(photo credit:MARC ISRAEL SELLEM/THE JERUSALEM POST)
Israel and Hamas have agreed to a 72-hour cease-fire on Sunday, according to AFP.
The two sides have been negotiating through Egyptian mediators in Cairo for the past week.
A barrage of rockets was launched toward the coastal city of Ashkelon on Sunday afternoon even as reports emerged that Hamas was prepared to accept the 72-hour cease-fire.
After sporadic rocket fire targeted the Israeli communities surrounding Gaza throughout Sunday morning and afternoon, heavy rocket fire just after 3 p.m. set off repeated sirens in Ashkelon and the Ashkelon Coast Regional Council.
At least one rocket was intercepted over Ashkelon, with no immediate reports of injuries or damage.
Just prior to the launching of the salvo, the IDF struck a terror operative in southern Gaza who was preparing to launch projectiles into Israel. The army struck an additional terror operative in the northern Strip. Palestinian sources in Gaza said that three people had been killed in Israeli strikes on Sunday, including a boy of 14 and a woman.
Prime Minister Binyamin Netanyahu reiterated his stance
earlier Sunday that Israel would not take part in negotiations to end the hostilities while rocket fire continued.
The Palestinian delegation to the Cairo cease-fire talks remained in the Egyptian capital, where reports emerged that Hamas was prepared to accept a 72-hour cease-fire and was awaiting a response from Israel.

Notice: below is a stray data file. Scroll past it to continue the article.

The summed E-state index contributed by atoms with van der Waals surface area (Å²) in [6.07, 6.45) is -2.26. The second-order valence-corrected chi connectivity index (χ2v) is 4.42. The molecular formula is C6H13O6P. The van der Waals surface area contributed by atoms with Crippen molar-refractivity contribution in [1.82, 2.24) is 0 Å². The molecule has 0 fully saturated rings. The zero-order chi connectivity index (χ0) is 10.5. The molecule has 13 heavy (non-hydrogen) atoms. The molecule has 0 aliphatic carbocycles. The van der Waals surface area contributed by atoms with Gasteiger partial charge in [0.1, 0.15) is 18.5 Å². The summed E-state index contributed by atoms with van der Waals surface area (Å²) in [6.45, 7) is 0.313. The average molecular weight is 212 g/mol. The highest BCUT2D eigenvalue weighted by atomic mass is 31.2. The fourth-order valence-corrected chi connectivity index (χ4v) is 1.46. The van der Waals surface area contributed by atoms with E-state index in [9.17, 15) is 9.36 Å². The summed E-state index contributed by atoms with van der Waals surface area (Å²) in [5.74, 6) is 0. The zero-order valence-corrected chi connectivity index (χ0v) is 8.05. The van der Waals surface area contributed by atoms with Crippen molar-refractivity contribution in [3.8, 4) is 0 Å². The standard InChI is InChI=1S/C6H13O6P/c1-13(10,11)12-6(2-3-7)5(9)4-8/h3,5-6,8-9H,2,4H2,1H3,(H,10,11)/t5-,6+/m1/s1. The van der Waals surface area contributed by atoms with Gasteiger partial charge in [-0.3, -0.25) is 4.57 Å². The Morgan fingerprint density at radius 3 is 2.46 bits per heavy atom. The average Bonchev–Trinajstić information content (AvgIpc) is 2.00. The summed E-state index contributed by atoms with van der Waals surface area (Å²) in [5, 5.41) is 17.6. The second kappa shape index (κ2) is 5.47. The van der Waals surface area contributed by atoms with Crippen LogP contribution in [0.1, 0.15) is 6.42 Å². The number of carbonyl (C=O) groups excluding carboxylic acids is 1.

The Palestinian delegation had stated earlier that it would leave Sunday if the Israeli delegation did not return to Cairo, but later said they would be staying for an Arab League meeting on the matter on Monday.
An Egyptian Foreign Ministry source said the new 72-hour cease-fire plan was still being crafted and it was too early to say if a deal would result.
"The Palestinian delegation will give its position in light of the Egyptian efforts and developments within hours," Azzam Ahmed, a Fatah official who is leading the Palestinian team, told reporters in Cairo.
Ahmed accused Israel of intransigence and said the Palestinians were willing to continue talks aimed at achieving a lasting truce and facilitating aid to the devastated enclave, where thousands of homes lie in ruin.Reuters contributed to this report.
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